The second part of the NDIS is about to roll-out around the country, and it’s all about building inclusive communities.
Here are eight things you should know about the Information, Linkages and Capacity building policy.
- It’s a key part of the NDIS
Australian states and territories agreed to implement the ILC policy in July last year.
The ILC is not separate from the NIDS: it’s an integral part of the scheme. ILC activities will work together with individual plans to help people with disability to live their lives to the fullest.
Where individual plans focus on the needs of one person, ILC projects will work to build more inclusive, accessible communities for all. These activities will benefit all Australians with disability – whether or not they have an individual plan in place.
- There’s $132 million up for grabs
The ILC budget will build up slowly over the next few years to approximately $132 million once the rollout is complete in 2019-20.
This funding will be distributed through grants to a diverse range of small, medium and large organisations.
The NDIA wants to invest in projects with a “contemporary, progressive approach to inclusion.” What they mean is that people with disability should be involved in every stage of project delivery.
- Two big goals have been set
The first goal of the ILC policy is to build capability, so that people with disability have the information, skills and resources they need to achieve their goals.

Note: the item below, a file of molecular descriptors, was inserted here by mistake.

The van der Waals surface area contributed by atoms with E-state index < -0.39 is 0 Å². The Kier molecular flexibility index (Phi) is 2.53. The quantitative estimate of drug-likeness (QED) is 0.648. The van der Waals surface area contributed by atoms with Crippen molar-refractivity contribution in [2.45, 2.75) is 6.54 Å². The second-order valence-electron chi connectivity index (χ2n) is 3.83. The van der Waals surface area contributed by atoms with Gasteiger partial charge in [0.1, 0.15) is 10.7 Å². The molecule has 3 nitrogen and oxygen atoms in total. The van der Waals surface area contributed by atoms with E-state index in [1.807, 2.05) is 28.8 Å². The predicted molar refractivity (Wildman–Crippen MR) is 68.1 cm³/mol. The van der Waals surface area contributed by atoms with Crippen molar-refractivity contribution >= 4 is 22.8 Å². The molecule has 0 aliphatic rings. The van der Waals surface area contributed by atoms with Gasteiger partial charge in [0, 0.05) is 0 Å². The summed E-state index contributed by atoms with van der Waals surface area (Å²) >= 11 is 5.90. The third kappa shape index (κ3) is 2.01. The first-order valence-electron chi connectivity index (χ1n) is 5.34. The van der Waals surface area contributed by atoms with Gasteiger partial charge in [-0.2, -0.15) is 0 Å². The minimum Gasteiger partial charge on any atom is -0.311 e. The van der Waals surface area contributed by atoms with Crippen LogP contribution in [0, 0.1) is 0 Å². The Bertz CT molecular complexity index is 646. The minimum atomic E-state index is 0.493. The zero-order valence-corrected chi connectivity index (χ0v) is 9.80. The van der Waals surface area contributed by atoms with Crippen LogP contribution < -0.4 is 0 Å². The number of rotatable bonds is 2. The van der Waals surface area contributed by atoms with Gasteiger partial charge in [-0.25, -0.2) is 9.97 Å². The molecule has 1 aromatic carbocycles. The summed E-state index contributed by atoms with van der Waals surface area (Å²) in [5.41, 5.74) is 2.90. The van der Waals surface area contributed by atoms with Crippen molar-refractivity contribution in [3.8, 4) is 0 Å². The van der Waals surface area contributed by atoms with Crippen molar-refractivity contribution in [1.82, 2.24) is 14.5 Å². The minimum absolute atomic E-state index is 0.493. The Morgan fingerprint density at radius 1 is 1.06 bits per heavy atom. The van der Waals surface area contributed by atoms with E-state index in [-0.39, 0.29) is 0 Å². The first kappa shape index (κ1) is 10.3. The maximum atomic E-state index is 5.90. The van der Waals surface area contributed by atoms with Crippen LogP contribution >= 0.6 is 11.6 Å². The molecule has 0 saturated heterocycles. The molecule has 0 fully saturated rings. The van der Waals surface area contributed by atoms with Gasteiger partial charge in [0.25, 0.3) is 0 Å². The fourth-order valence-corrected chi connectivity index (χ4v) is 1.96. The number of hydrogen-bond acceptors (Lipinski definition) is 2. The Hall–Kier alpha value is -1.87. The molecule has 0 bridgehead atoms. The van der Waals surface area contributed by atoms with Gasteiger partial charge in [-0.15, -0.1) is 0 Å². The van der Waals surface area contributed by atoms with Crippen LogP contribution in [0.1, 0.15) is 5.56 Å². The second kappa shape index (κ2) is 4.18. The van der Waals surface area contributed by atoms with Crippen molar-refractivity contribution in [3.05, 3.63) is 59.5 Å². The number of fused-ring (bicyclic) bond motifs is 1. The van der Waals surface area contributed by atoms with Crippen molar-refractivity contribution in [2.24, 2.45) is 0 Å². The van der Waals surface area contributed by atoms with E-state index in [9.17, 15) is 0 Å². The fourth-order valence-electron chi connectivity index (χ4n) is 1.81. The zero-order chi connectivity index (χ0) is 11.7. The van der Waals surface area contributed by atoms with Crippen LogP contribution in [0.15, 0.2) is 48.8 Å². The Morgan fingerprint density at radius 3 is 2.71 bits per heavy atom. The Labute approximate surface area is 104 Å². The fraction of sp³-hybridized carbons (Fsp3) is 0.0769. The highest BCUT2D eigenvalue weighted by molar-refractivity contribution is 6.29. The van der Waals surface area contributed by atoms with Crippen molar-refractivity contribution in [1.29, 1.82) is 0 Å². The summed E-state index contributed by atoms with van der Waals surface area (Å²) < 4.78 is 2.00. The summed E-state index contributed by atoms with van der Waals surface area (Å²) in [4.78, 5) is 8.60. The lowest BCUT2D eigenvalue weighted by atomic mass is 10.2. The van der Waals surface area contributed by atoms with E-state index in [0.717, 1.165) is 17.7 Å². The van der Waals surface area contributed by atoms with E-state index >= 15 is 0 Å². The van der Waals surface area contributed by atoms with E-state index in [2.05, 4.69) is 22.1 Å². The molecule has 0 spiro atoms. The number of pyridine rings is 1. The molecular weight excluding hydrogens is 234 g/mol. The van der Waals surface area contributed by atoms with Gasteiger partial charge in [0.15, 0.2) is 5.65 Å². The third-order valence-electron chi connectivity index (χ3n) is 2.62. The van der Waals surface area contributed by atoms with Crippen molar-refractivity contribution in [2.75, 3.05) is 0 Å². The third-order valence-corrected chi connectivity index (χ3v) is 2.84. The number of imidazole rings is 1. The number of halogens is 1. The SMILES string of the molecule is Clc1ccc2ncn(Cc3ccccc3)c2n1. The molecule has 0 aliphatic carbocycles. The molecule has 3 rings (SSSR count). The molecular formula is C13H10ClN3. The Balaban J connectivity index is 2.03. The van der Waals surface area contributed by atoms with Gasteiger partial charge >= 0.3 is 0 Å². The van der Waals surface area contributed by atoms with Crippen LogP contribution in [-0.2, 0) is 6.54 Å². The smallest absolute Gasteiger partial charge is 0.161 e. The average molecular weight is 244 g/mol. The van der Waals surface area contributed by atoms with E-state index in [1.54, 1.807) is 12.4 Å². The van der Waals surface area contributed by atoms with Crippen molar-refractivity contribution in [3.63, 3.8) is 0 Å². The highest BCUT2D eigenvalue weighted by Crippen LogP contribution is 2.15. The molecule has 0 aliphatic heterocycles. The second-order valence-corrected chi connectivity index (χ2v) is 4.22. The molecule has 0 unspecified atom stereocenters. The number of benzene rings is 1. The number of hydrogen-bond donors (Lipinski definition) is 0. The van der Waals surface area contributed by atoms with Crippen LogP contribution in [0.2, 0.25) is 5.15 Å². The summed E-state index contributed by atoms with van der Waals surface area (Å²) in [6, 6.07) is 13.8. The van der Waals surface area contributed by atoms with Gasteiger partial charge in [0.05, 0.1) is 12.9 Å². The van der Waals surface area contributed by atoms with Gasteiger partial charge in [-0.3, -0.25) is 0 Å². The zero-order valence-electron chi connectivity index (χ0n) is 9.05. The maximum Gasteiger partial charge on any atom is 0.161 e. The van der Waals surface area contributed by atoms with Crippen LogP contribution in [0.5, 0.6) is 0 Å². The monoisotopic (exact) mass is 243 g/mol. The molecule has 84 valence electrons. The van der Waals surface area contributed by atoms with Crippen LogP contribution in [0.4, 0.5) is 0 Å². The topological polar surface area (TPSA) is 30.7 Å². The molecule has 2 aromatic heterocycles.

The second is to ensure people with disability also have opportunities. This means they are able to access the same services as everyone else and are included all aspects of community life.
- There are four funding streams
The ILC will fund projects that benefit people with disability, their families and their carers. These projects must also fit into four main activity areas:
- Information, linkages and referrals
- Capacity building for mainstream services
- Community awareness and capacity building
- Individual capacity building
These are about ensuring people with disability can participate in and contribute to their community, as well as helping community programs and mainstream services to meet their needs.
- Priority goes to five focus areas
The NDIA has also identified five ‘focus areas’ to ensure that the limited funds are spent in the best possible way. Priority will be given to:
- Specialist or expert delivery (using specific knowledge or skills)
- Cohort-focused delivery (designed for a cultural or linguistically diverse group)
- Multi-regional activities (not limited to one single location)
- Remote/rural delivery (address the specific needs of an area)
- Delivery by people with disability, for people with disability (user-led)
- There’s a contingency fund
At this stage no targets have been set for how much of the total money should be spent in each activity or focus area. To keep things fair, some money will be set aside each funding round to fill in any gaps that occur, and to encourage new and innovative approaches.
- Consultation is ongoing
The NDIA held two rounds of consultation – each involving more than 1000 people – before publishing its ILC action plan last week.
Like the rest of the NDIS, it’s an evolving program and there will be continuous review and consultation with people with disability, their families and carers, and organisations working in the sector.
- Rollout starts next year
If you’re wondering why you’ve heard so little of the ILC until now, that’s because it was not part of NDIS trial sites.
The ILC will have its own pilot in the ACT, starting in July 2017. It will then roll out at different times in different states and territories.
Find out more: You can read the full ILC Commissioning Framework here